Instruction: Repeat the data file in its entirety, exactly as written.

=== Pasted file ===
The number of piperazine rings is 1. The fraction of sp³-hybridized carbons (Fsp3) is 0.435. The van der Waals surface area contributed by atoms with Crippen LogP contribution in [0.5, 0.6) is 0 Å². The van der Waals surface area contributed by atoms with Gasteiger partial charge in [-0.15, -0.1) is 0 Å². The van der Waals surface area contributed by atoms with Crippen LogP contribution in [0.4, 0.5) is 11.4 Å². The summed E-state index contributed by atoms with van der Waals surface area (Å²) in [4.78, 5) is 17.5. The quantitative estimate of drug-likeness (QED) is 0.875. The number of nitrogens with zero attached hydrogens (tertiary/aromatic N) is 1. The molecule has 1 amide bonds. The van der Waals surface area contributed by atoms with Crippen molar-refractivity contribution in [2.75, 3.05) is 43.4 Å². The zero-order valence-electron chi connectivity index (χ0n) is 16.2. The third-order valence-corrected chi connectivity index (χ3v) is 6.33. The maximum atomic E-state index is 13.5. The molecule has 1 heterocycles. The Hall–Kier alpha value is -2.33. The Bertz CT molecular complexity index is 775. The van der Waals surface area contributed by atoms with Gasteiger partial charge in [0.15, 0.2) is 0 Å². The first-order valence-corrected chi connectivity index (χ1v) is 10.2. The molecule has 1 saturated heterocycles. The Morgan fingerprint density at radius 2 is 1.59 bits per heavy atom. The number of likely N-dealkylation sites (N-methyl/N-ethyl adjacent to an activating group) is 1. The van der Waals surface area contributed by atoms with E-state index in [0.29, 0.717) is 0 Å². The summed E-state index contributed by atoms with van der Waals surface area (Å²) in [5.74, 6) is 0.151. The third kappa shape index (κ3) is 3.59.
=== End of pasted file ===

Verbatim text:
The number of piperazine rings is 1. The fraction of sp³-hybridized carbons (Fsp3) is 0.435. The van der Waals surface area contributed by atoms with Crippen LogP contribution in [0.5, 0.6) is 0 Å². The van der Waals surface area contributed by atoms with Gasteiger partial charge in [-0.15, -0.1) is 0 Å². The van der Waals surface area contributed by atoms with Crippen LogP contribution in [0.4, 0.5) is 11.4 Å². The summed E-state index contributed by atoms with van der Waals surface area (Å²) in [4.78, 5) is 17.5. The quantitative estimate of drug-likeness (QED) is 0.875. The number of nitrogens with zero attached hydrogens (tertiary/aromatic N) is 1. The molecule has 1 amide bonds. The van der Waals surface area contributed by atoms with Crippen molar-refractivity contribution in [2.75, 3.05) is 43.4 Å². The zero-order valence-electron chi connectivity index (χ0n) is 16.2. The third-order valence-corrected chi connectivity index (χ3v) is 6.33. The maximum atomic E-state index is 13.5. The molecule has 1 heterocycles. The Hall–Kier alpha value is -2.33. The Bertz CT molecular complexity index is 775. The van der Waals surface area contributed by atoms with Gasteiger partial charge in [0.15, 0.2) is 0 Å². The first-order valence-corrected chi connectivity index (χ1v) is 10.2. The molecule has 1 saturated heterocycles. The Morgan fingerprint density at radius 2 is 1.59 bits per heavy atom. The number of likely N-dealkylation sites (N-methyl/N-ethyl adjacent to an activating group) is 1. The van der Waals surface area contributed by atoms with E-state index in [0.29, 0.717) is 0 Å². The summed E-state index contributed by atoms with van der Waals surface area (Å²) in [5.74, 6) is 0.151. The third kappa shape index (κ3) is 3.59.